Early in his book The Drama of Doctrine (pp. 3-4) theologian Kevin J. Vanhoozer writes these two challenging chapters:
“Each new Christian generation must grapple with the question: What has the church to say and do that no other human institution can say and do? Nature and society alike abhor a vacuum, and there are many ideologies and agendas waiting to rush and fill the hearts and minds of the uncommitted. Bereft of sound doctrine, the church is blown about by cultural fads and intellectual trends. Indeed, this has largely been the story of the church, and of theology, in the modern world. There has been an atrophying of theological muscle as a result of too many correlations and accommodations to philosophical and cultural trends.
“What the church uniquely has to say and do cannot be reduced to philosophy or politics. The church’s unique responsibility is to proclaim and to practice the gospel, to witness in its speech and life to the reality of God’s presence and action in Jesus Christ and the Holy Spirit. The theologian’s unique responsibility is to ensure that the church’s speech and action correspond to the word of God, the norm of Christian faith and practice. A number of contemporary theologians are not sure, however, whether to invoke the notion of authority or, if they do, where to locate it: in the history of Jesus Christ, in the biblical text, or in the believing community.”
I am interested primarily in the opening sentences of both paragraphs. In these sentences we are asked, essentially, what makes the church the church and not something else. Then we are told the church has the unique responsibility of spreading and enacting the gospel.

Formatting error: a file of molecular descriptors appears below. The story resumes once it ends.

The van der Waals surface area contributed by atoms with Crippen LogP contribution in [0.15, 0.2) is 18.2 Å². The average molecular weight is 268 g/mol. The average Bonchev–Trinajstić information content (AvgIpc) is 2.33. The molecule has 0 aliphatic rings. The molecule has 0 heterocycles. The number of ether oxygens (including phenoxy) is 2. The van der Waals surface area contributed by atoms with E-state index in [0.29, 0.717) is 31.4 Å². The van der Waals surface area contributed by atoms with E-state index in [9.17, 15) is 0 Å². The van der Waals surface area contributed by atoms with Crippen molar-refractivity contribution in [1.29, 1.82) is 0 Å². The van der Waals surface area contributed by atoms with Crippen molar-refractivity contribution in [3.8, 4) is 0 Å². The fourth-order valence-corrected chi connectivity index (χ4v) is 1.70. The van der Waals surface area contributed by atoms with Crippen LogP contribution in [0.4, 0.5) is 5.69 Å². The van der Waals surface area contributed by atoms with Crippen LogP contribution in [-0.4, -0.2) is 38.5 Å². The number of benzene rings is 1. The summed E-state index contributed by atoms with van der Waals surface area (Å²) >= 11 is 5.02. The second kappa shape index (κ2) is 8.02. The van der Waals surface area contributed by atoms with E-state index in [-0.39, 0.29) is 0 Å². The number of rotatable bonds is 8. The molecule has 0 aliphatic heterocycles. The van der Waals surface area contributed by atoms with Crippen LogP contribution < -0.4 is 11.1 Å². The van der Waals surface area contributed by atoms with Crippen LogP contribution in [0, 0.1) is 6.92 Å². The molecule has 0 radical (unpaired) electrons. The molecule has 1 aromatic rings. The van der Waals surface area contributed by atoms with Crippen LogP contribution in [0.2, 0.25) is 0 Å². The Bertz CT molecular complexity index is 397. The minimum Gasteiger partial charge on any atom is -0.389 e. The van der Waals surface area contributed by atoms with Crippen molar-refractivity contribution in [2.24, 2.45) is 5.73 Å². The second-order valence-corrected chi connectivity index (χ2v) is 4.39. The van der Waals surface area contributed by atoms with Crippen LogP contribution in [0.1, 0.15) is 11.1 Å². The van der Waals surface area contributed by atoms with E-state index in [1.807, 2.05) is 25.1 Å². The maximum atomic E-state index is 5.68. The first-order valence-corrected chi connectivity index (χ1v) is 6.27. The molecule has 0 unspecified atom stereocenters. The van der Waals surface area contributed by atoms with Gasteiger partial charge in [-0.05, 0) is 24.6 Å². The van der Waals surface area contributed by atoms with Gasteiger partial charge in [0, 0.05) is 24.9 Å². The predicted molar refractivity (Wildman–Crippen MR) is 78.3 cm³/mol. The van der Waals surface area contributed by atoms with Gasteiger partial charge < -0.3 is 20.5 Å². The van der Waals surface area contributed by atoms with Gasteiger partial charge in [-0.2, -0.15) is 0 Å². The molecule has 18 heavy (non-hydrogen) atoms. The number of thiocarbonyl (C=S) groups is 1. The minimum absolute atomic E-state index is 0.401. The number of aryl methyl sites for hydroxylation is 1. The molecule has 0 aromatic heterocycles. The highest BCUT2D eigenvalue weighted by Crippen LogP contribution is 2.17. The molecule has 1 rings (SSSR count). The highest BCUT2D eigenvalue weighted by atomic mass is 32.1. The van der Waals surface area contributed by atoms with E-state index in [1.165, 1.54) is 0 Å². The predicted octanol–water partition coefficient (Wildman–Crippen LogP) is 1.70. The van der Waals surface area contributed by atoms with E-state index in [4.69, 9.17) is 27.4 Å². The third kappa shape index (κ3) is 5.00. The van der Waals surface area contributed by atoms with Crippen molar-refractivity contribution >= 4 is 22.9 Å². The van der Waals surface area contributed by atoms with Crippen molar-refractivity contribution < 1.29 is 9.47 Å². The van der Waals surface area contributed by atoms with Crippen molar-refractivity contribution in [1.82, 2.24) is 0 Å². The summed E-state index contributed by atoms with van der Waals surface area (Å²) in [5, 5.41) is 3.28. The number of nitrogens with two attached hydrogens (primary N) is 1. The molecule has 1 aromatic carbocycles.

Yet, as Vanhoozer notes, we are often not even sure of what that means or where our definition is to be found. We are not in agreement as to where to find an authoritative answer. I am wrestling with this even now.
What does it mean to stay faithful to God in Christ? What does it mean to be led by the Spirit? Where do we find these answers?
For a few years I have tried to dig behind dogma in order to find a more pure, more original Christianity. I was not successful. I am thankful for all those studying the historical Jesus and the historical Paul, but if we stop there it has become my conviction we will forget the active, living Spirit and the Scriptures and the unity of the faith. We cannot think that our nifty historical reconstructions are a sufficient foundation for living the gospel. We can’t do this without denying, in essence, that the Spirit has been active in the church for these last two millennia and we are not the first generation to “get it”.
This doesn’t mean the church finds shape in traditionalism, but maybe a little more tradition; we are not limited to Catholicism, but maybe catholicism. The church must find her grounding and wherever that grounding is to be found there must be the impetus for mission and gospel-centered living.
The church will never be more “intelligent” than the university; more gifted in music than the world; more creative than marketing companies; better at gaining crowds than professional sporting events, but we do have the gospel. That makes us different. Now I need to go think some more on this.